Don't give 2012 stadium to West Ham, says its architect

Populous principal Rod Sheard would prefer a non-sporting tenant

The architect who designed the Olympic Stadium has said he would rather see the venue used for pop concerts than handed to current frontrunner West Ham United.

The comments by Populous senior principal Rod Sheard come just days after the London Legacy Development Corporation decided to re-open the tender process for a long-term operator.

Sheard told BD: “My personal view is if it can find a solution that brings in the income but does not have to resort to professional sport that would be nice. I think it could be an outdoor amphitheatre. It’s got good travel links and is a good setting.”

His remarks could leave some red faces at Populous, which was hired by West Ham to work on its bid to become the main tenant of the stadium from 2014 onwards, though Sheard said he didn’t work on the West Ham proposals.

He said that holding pop concerts and other events would be enough to pay for its expected £5 million-a-year running costs and added the length of the August-May football season meant the stadium would be too “inflexible” for non-football events.

But Sheard admitted turning it into a football ground was still the most likely option once the games are over. “It would be a brave politician not to choose football. Whatever they want to do with it, it can cope with. It can be knocked down, it can be an 80,000 seat stadium and everything in between. I think athletics will be there, the only question is what will be its bedfellow.”

Last week Legacy Corporation chief executive Andrew Altman said a decision on the long-term role for the Olympic Stadium would now be taken after this summer’s games. A provisional deal for West Ham, which won promotion back to the Premier League at the weekend, to move to the stadium collapsed in October. A winner will now be chosen this October with the stadium re-opening as originally intended in 2014.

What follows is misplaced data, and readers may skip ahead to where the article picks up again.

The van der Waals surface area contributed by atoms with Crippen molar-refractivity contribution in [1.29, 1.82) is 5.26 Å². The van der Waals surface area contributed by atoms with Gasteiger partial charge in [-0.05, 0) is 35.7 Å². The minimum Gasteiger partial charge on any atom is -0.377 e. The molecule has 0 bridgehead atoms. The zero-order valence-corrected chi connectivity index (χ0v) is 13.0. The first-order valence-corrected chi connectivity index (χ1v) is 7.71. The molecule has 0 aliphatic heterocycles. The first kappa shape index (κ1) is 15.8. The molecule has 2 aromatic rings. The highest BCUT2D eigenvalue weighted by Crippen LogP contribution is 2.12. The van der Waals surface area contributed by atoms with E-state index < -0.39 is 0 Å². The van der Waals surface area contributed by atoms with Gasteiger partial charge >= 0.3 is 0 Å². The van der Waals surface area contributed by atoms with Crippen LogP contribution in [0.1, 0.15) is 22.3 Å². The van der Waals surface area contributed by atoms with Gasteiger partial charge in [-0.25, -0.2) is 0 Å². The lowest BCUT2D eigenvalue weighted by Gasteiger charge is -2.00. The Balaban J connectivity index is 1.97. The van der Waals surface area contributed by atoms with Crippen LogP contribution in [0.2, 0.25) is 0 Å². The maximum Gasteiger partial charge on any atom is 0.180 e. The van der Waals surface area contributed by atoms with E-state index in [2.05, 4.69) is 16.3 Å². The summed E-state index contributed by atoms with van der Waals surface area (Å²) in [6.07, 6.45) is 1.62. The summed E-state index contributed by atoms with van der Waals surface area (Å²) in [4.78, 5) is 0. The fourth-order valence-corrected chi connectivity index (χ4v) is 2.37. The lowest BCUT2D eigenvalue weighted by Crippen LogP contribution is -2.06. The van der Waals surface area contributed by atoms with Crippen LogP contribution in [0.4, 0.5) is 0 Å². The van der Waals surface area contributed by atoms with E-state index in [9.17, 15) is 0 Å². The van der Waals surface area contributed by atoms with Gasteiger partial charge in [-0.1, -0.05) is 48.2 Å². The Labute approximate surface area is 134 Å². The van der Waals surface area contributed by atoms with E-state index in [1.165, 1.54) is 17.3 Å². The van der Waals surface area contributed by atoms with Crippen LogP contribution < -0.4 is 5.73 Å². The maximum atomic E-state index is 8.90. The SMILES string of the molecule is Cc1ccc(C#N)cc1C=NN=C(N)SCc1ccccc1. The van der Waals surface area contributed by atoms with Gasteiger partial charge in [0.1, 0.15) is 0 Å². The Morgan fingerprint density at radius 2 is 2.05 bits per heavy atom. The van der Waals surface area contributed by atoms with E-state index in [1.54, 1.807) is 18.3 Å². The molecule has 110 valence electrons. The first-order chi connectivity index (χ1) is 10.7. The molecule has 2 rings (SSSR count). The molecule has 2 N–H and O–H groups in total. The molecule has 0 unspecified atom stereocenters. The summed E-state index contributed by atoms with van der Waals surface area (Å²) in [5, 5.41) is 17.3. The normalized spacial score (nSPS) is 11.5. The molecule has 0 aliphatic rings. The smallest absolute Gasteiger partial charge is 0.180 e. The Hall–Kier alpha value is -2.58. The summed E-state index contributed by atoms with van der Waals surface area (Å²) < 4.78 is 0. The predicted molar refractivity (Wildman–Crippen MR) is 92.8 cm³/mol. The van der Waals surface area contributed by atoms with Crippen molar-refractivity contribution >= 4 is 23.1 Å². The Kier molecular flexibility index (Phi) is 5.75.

Sheard added that the stadium had now brushed off its initial criticism and was a one-off. “I really like the controversial nature of what we’ve done in London,” he said. “I like the idea that the architectural community can’t get its head round it.”

And he said the stadium, which has put its temporary nature at the heart of the design, had been deliberately designed to be a non-icon. “Beijing was the pinnacle of the icon. An aspiring city wouldn’t have done this [temporary] solution. It needed a confident city like London to do it. There is something uniquely British about the stadium, the sheer confidence of saying ‘bugger it, we’re going to break the mould’.”


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